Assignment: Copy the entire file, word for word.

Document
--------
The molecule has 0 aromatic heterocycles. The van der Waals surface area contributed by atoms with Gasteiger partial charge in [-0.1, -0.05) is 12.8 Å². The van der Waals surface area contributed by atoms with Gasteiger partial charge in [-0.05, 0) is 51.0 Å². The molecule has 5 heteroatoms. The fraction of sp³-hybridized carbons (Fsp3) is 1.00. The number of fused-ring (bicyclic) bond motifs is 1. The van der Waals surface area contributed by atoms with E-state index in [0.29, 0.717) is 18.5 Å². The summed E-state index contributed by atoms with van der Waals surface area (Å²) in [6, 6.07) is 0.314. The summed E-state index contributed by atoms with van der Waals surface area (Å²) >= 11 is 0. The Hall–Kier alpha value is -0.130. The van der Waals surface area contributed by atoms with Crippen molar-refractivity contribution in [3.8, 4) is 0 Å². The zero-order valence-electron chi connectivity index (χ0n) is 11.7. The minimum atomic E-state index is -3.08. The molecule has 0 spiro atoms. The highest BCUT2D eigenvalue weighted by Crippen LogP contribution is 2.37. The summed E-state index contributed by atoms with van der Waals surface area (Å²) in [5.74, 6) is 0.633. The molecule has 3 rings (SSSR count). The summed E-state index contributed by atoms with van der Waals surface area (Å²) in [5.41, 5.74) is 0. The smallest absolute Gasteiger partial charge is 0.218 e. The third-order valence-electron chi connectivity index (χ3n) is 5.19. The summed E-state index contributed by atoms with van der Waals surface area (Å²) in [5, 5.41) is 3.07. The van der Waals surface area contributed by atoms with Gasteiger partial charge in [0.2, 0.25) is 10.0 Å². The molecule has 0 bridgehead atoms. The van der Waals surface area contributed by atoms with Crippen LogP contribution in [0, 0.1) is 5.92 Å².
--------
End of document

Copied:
The molecule has 0 aromatic heterocycles. The van der Waals surface area contributed by atoms with Gasteiger partial charge in [-0.1, -0.05) is 12.8 Å². The van der Waals surface area contributed by atoms with Gasteiger partial charge in [-0.05, 0) is 51.0 Å². The molecule has 5 heteroatoms. The fraction of sp³-hybridized carbons (Fsp3) is 1.00. The number of fused-ring (bicyclic) bond motifs is 1. The van der Waals surface area contributed by atoms with E-state index in [0.29, 0.717) is 18.5 Å². The summed E-state index contributed by atoms with van der Waals surface area (Å²) in [6, 6.07) is 0.314. The summed E-state index contributed by atoms with van der Waals surface area (Å²) >= 11 is 0. The Hall–Kier alpha value is -0.130. The van der Waals surface area contributed by atoms with Crippen molar-refractivity contribution in [3.8, 4) is 0 Å². The zero-order valence-electron chi connectivity index (χ0n) is 11.7. The minimum atomic E-state index is -3.08. The molecule has 0 spiro atoms. The highest BCUT2D eigenvalue weighted by Crippen LogP contribution is 2.37. The summed E-state index contributed by atoms with van der Waals surface area (Å²) in [5.74, 6) is 0.633. The molecule has 3 rings (SSSR count). The summed E-state index contributed by atoms with van der Waals surface area (Å²) in [5.41, 5.74) is 0. The smallest absolute Gasteiger partial charge is 0.218 e. The third-order valence-electron chi connectivity index (χ3n) is 5.19. The summed E-state index contributed by atoms with van der Waals surface area (Å²) in [5, 5.41) is 3.07. The van der Waals surface area contributed by atoms with Gasteiger partial charge in [0.2, 0.25) is 10.0 Å². The molecule has 0 bridgehead atoms. The van der Waals surface area contributed by atoms with Crippen LogP contribution in [0, 0.1) is 5.92 Å².